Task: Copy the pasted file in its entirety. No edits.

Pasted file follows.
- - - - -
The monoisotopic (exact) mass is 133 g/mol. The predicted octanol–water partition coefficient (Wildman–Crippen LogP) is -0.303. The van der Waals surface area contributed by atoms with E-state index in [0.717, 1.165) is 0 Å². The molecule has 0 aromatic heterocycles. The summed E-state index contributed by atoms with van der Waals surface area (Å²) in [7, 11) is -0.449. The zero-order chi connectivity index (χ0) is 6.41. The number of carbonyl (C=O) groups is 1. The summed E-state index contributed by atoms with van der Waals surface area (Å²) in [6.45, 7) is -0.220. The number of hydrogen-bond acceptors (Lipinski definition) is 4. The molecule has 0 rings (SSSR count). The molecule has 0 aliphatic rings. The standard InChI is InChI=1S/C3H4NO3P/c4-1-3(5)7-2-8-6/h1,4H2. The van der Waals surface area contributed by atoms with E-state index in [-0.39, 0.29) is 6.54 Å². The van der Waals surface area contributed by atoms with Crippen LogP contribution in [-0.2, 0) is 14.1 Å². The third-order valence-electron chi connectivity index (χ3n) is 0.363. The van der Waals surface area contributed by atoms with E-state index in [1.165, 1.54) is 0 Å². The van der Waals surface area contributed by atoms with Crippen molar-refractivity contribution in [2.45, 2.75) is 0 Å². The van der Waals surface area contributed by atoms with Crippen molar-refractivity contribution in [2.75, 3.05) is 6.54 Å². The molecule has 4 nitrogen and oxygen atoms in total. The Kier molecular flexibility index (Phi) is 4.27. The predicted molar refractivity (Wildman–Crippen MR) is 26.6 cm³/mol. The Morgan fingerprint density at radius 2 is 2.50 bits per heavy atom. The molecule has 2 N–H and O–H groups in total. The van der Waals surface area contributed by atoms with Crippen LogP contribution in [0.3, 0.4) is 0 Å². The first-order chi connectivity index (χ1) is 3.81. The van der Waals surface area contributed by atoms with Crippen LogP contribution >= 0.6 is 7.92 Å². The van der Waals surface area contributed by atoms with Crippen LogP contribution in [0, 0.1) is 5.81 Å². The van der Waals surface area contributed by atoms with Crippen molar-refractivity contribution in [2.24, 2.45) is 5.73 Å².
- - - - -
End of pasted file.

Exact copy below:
The monoisotopic (exact) mass is 133 g/mol. The predicted octanol–water partition coefficient (Wildman–Crippen LogP) is -0.303. The van der Waals surface area contributed by atoms with E-state index in [0.717, 1.165) is 0 Å². The molecule has 0 aromatic heterocycles. The summed E-state index contributed by atoms with van der Waals surface area (Å²) in [7, 11) is -0.449. The zero-order chi connectivity index (χ0) is 6.41. The number of carbonyl (C=O) groups is 1. The summed E-state index contributed by atoms with van der Waals surface area (Å²) in [6.45, 7) is -0.220. The number of hydrogen-bond acceptors (Lipinski definition) is 4. The molecule has 0 rings (SSSR count). The molecule has 0 aliphatic rings. The standard InChI is InChI=1S/C3H4NO3P/c4-1-3(5)7-2-8-6/h1,4H2. The van der Waals surface area contributed by atoms with E-state index in [-0.39, 0.29) is 6.54 Å². The van der Waals surface area contributed by atoms with Crippen LogP contribution in [-0.2, 0) is 14.1 Å². The third-order valence-electron chi connectivity index (χ3n) is 0.363. The van der Waals surface area contributed by atoms with E-state index in [1.165, 1.54) is 0 Å². The van der Waals surface area contributed by atoms with Crippen molar-refractivity contribution in [2.45, 2.75) is 0 Å². The van der Waals surface area contributed by atoms with Crippen molar-refractivity contribution in [2.75, 3.05) is 6.54 Å². The molecule has 4 nitrogen and oxygen atoms in total. The Kier molecular flexibility index (Phi) is 4.27. The predicted molar refractivity (Wildman–Crippen MR) is 26.6 cm³/mol. The Morgan fingerprint density at radius 2 is 2.50 bits per heavy atom. The molecule has 2 N–H and O–H groups in total. The van der Waals surface area contributed by atoms with Crippen LogP contribution in [0.3, 0.4) is 0 Å². The first-order chi connectivity index (χ1) is 3.81. The van der Waals surface area contributed by atoms with Crippen LogP contribution >= 0.6 is 7.92 Å². The van der Waals surface area contributed by atoms with Crippen LogP contribution in [0, 0.1) is 5.81 Å². The van der Waals surface area contributed by atoms with Crippen molar-refractivity contribution in [2.24, 2.45) is 5.73 Å².